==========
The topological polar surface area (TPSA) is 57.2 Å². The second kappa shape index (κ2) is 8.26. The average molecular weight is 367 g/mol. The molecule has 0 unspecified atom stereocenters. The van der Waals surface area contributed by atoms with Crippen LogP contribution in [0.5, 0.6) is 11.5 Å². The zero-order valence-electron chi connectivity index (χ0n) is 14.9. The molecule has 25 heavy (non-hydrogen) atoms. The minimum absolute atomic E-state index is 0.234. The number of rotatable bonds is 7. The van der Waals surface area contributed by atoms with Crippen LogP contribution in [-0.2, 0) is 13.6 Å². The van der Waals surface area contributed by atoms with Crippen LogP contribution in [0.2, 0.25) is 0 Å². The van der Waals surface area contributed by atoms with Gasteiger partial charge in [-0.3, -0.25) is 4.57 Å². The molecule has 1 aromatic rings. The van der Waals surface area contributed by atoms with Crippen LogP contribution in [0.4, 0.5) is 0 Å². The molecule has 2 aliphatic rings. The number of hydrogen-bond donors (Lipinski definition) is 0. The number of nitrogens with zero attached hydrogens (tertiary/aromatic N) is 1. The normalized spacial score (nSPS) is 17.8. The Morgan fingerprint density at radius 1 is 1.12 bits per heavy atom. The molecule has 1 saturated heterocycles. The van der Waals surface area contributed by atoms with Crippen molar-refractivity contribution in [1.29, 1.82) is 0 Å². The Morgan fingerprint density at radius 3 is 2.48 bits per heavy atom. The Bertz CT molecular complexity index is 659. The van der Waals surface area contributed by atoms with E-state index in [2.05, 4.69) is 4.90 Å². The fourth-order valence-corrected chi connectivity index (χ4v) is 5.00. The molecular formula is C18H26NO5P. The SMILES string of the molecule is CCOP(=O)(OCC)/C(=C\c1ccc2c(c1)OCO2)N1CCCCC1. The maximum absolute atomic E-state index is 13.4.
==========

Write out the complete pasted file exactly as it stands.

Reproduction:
The topological polar surface area (TPSA) is 57.2 Å². The second kappa shape index (κ2) is 8.26. The average molecular weight is 367 g/mol. The molecule has 0 unspecified atom stereocenters. The van der Waals surface area contributed by atoms with Crippen LogP contribution in [0.5, 0.6) is 11.5 Å². The zero-order valence-electron chi connectivity index (χ0n) is 14.9. The molecule has 25 heavy (non-hydrogen) atoms. The minimum absolute atomic E-state index is 0.234. The number of rotatable bonds is 7. The van der Waals surface area contributed by atoms with Crippen LogP contribution in [-0.2, 0) is 13.6 Å². The van der Waals surface area contributed by atoms with Crippen LogP contribution in [0.2, 0.25) is 0 Å². The van der Waals surface area contributed by atoms with Gasteiger partial charge in [-0.3, -0.25) is 4.57 Å². The molecule has 1 aromatic rings. The van der Waals surface area contributed by atoms with Crippen LogP contribution in [0.4, 0.5) is 0 Å². The molecule has 2 aliphatic rings. The number of hydrogen-bond donors (Lipinski definition) is 0. The number of nitrogens with zero attached hydrogens (tertiary/aromatic N) is 1. The normalized spacial score (nSPS) is 17.8. The Morgan fingerprint density at radius 1 is 1.12 bits per heavy atom. The molecule has 1 saturated heterocycles. The van der Waals surface area contributed by atoms with Crippen molar-refractivity contribution in [1.29, 1.82) is 0 Å². The Morgan fingerprint density at radius 3 is 2.48 bits per heavy atom. The Bertz CT molecular complexity index is 659. The van der Waals surface area contributed by atoms with E-state index in [2.05, 4.69) is 4.90 Å². The fourth-order valence-corrected chi connectivity index (χ4v) is 5.00. The molecular formula is C18H26NO5P. The SMILES string of the molecule is CCOP(=O)(OCC)/C(=C\c1ccc2c(c1)OCO2)N1CCCCC1. The maximum absolute atomic E-state index is 13.4.